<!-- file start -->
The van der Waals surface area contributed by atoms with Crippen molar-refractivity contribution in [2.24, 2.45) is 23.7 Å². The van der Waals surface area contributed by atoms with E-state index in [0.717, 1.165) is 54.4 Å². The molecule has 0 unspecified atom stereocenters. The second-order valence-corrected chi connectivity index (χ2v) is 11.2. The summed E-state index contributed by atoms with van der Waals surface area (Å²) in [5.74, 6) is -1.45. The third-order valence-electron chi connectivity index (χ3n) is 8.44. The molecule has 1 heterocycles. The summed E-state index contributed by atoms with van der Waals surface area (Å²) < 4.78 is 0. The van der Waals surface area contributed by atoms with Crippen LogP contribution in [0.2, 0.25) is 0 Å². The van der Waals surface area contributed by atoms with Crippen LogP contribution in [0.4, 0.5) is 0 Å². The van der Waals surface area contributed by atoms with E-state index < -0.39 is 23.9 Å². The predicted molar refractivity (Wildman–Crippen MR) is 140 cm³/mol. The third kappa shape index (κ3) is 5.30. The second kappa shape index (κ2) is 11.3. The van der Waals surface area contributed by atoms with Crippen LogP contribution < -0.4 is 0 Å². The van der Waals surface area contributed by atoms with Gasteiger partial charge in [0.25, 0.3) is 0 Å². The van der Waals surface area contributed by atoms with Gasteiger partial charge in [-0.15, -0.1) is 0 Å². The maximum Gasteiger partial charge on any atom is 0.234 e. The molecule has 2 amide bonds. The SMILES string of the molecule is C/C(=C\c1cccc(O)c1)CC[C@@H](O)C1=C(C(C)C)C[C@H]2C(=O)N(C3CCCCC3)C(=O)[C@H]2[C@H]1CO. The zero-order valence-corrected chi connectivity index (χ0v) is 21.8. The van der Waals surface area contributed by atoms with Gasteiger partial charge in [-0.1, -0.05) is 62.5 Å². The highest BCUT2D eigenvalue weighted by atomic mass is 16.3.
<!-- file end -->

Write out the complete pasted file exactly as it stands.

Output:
The van der Waals surface area contributed by atoms with Crippen molar-refractivity contribution in [2.24, 2.45) is 23.7 Å². The van der Waals surface area contributed by atoms with E-state index in [0.717, 1.165) is 54.4 Å². The molecule has 0 unspecified atom stereocenters. The second-order valence-corrected chi connectivity index (χ2v) is 11.2. The summed E-state index contributed by atoms with van der Waals surface area (Å²) in [5.74, 6) is -1.45. The third-order valence-electron chi connectivity index (χ3n) is 8.44. The molecule has 1 heterocycles. The summed E-state index contributed by atoms with van der Waals surface area (Å²) < 4.78 is 0. The van der Waals surface area contributed by atoms with Crippen LogP contribution in [0.2, 0.25) is 0 Å². The van der Waals surface area contributed by atoms with Crippen LogP contribution in [0.4, 0.5) is 0 Å². The van der Waals surface area contributed by atoms with E-state index < -0.39 is 23.9 Å². The predicted molar refractivity (Wildman–Crippen MR) is 140 cm³/mol. The third kappa shape index (κ3) is 5.30. The second kappa shape index (κ2) is 11.3. The van der Waals surface area contributed by atoms with Crippen LogP contribution < -0.4 is 0 Å². The van der Waals surface area contributed by atoms with Gasteiger partial charge in [0.25, 0.3) is 0 Å². The van der Waals surface area contributed by atoms with Gasteiger partial charge in [-0.15, -0.1) is 0 Å². The maximum Gasteiger partial charge on any atom is 0.234 e. The molecule has 2 amide bonds. The SMILES string of the molecule is C/C(=C\c1cccc(O)c1)CC[C@@H](O)C1=C(C(C)C)C[C@H]2C(=O)N(C3CCCCC3)C(=O)[C@H]2[C@H]1CO. The zero-order valence-corrected chi connectivity index (χ0v) is 21.8. The van der Waals surface area contributed by atoms with Gasteiger partial charge in [-0.1, -0.05) is 62.5 Å². The highest BCUT2D eigenvalue weighted by atomic mass is 16.3.